One-time Denver school board president Nate Easley, who stepped down from the board in 2013, said he is strongly considering running again this fall.

Easley is so serious about the prospect that he’s leaving his job to avoid what could be a conflict of interest. For more than a year, he has been CEO of RootED, an education-focused philanthropic collective. The organization, formerly called Blue School Partners, has given grants to several Denver charter school networks and “innovation zones,” which allow district-run schools to have charter-like freedoms.

Easley resigned from the school board in 2013 to avoid another conflict of interest when he became head of the Denver Scholarship Foundation, which helps Denver Public Schools students from low-income families attend college. But he believes his work on the school board, which is a volunteer position, is not yet done.

“People think I lost my mind, leaving a healthy organization to go on to the unknown,” Easley said. “I feel really strongly this is the right thing to do.”

Three seats on the seven-member Denver school board are up for grabs in November. The competition for at least two of those seats is wide open because term limits bar the current members from running again. The third seat is held by board treasurer Lisa Flores, who did not return messages inquiring whether she plans to run for re-election.

If Easley runs, it will be for the at-large seat currently held by Happy Haynes, who is term limited. At-large members represent the city as a whole, and campaigns for those seats tend to be more expensive because there is a lot of ground to cover. The winning candidate in the last at-large race in 2017, board vice president Barbara O’Brien, raised more than $100,000 herself, not counting the money outside organizations poured into her race.

Easley would face Tay Anderson, a recent Denver Public Schools graduate who ran unsuccessfully in 2017. No other candidates have announced.

The election is sure to be a hotly contested, big-money affair as backers of the district’s controversial reform efforts — such as closing low-performing schools and expanding charter schools — battle for control of the board against those who argue those reforms have “privatized” public education and had an outsized negative impact on students of color, who make up most of Denver Public Schools’ approximately 93,000 students.

For the past 15 years, the majority of Denver school board members have favored the district’s reforms. But on the heels of a three-day teacher strike earlier this month, those who want to change the district’s direction are organizing to “flip the board” in November.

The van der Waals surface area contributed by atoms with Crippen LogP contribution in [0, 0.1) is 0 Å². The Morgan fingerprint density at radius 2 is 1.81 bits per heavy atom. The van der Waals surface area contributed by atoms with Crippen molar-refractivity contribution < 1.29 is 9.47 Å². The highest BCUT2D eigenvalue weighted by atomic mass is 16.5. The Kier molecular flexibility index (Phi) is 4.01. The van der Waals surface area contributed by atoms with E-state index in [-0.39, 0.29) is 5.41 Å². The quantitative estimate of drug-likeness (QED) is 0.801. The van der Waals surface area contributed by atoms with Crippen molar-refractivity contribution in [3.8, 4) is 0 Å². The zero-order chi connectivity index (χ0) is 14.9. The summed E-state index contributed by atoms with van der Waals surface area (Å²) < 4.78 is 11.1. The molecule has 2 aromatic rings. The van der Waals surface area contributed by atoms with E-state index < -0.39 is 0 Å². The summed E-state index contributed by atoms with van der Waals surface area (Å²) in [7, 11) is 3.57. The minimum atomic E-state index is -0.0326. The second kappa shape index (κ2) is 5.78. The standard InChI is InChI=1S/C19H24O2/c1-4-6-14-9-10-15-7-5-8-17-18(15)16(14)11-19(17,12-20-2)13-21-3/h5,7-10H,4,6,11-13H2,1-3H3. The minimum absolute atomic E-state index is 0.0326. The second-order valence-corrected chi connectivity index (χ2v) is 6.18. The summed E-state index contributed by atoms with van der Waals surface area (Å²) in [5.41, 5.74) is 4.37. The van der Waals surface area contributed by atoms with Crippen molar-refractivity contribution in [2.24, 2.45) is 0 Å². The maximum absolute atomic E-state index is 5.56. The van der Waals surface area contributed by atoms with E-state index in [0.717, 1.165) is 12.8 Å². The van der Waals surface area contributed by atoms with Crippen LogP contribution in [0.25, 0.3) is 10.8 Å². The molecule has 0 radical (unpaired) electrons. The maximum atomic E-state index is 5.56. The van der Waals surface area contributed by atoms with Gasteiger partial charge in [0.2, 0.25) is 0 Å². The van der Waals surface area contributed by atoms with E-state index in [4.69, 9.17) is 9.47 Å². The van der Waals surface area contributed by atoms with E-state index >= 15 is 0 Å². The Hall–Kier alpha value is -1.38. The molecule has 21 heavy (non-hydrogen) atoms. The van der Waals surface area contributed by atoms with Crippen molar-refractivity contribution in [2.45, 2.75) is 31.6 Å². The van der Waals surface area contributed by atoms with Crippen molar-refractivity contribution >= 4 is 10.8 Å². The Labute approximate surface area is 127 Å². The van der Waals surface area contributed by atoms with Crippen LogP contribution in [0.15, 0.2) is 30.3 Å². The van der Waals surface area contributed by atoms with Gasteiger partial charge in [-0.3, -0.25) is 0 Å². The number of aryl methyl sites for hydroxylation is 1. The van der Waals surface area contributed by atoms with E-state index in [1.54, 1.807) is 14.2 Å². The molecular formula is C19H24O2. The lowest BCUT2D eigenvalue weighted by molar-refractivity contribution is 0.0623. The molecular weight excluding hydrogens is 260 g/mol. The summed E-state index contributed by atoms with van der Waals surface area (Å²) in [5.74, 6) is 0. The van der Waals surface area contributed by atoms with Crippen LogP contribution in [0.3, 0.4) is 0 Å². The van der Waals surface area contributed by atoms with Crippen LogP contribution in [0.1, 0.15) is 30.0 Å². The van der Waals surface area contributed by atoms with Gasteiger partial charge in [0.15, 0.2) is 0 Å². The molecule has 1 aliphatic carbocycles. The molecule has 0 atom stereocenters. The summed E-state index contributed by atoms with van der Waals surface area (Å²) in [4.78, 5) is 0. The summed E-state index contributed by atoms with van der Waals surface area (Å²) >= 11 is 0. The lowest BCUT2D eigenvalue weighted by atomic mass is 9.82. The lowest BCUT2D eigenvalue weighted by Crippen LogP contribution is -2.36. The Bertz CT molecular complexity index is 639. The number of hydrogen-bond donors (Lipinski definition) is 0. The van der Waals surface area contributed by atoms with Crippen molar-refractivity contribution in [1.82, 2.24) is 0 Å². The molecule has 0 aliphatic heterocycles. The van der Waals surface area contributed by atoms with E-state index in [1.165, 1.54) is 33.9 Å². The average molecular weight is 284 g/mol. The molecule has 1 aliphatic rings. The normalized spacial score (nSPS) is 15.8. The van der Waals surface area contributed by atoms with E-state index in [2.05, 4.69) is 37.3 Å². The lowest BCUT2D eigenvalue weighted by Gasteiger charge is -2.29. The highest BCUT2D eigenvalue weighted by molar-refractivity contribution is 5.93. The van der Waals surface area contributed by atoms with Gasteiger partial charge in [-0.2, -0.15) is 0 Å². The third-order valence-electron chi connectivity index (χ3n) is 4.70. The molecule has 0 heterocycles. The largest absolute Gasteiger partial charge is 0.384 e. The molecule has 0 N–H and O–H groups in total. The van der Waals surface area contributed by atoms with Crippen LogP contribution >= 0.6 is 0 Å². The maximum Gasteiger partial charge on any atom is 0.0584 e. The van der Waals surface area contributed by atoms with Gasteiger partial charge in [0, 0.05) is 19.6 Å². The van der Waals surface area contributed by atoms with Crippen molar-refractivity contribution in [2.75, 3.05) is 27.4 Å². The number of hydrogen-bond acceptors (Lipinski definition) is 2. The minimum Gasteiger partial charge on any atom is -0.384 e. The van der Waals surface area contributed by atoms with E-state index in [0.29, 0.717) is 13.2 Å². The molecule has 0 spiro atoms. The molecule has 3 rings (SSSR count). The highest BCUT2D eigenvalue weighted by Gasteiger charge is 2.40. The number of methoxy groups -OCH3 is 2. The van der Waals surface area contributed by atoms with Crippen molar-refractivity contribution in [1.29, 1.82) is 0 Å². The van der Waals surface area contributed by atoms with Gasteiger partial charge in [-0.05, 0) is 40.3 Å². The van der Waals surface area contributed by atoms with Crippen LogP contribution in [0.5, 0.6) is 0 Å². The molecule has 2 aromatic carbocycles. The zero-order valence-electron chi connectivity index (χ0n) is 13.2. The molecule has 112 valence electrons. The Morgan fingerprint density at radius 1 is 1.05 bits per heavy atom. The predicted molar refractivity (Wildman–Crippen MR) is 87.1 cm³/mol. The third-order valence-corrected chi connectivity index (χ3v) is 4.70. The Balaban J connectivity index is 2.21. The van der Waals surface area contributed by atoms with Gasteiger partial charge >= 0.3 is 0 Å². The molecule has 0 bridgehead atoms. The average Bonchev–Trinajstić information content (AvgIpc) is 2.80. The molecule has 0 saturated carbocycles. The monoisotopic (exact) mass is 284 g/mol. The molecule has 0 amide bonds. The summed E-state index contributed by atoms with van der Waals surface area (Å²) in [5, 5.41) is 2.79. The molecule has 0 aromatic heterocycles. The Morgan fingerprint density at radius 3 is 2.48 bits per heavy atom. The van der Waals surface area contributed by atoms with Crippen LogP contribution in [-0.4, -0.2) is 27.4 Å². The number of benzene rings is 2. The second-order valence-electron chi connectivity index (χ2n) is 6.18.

Some flippers have already been critical of a possible Easley run. When he served on the board from November 2009 to January 2013, Easley was part of the board majority in favor of the district’s reforms. That was a surprise to the Denver Classroom Teachers Association, which helped get him elected. The teachers union opposes many of the district’s reforms, and there was disappointment among its members due to what they perceived as a bait-and-switch by Easley.

Easley doesn’t outright reject the reform label, and he said he doesn’t regret some of his more controversial votes. In 2010, he voted to close his alma mater, Montbello High School, in far northeast Denver. While he stands by the decision to close a school he said was not serving students well, he also noted assurances he received at the time — including that the community pride derived from the school would not be dampened — have not been kept.

“Without being apologetic about what we’ve done so far, we can do better and we have to do better,” said Easley, who previously represented northeast Denver on the board.

Easley has not yet filed the paperwork to run for the board this year or launched an official campaign. He said his decision partly hinges on getting promises of financial support from donors.

Easley left the Denver Scholarship Foundation in 2017 to help found RootED. Some of RootED’s funding comes from a national group called The City Fund, whose aim is to push for the expansion of charter schools and district-run schools with charter-like autonomy. Easley’s two sons attend district-run schools that are part of one of Denver’s “innovation zones.”

Mary Seawell, who served previously on the school board with Easley and is a member of RootED’s board of directors, said Easley’s resignation happened quickly and RootED is still figuring out its next steps. Seawell is a senior vice president at the Gates Family Foundation, based in Denver. (The Gates Family Foundation is a financial supporter of Chalkbeat.)

Easley said he’s not worried about getting another paying job. What he is worried about, he said, is the possibility of Denver Public Schools moving “backwards.”

“People are going to box me up and they’re going to say, ‘That guy who was on the board who’s running again, he works for the man and wants to privatize,’” he said. “There couldn’t be anything further from the truth. I believe in public education. I’ve worked in it my entire life.”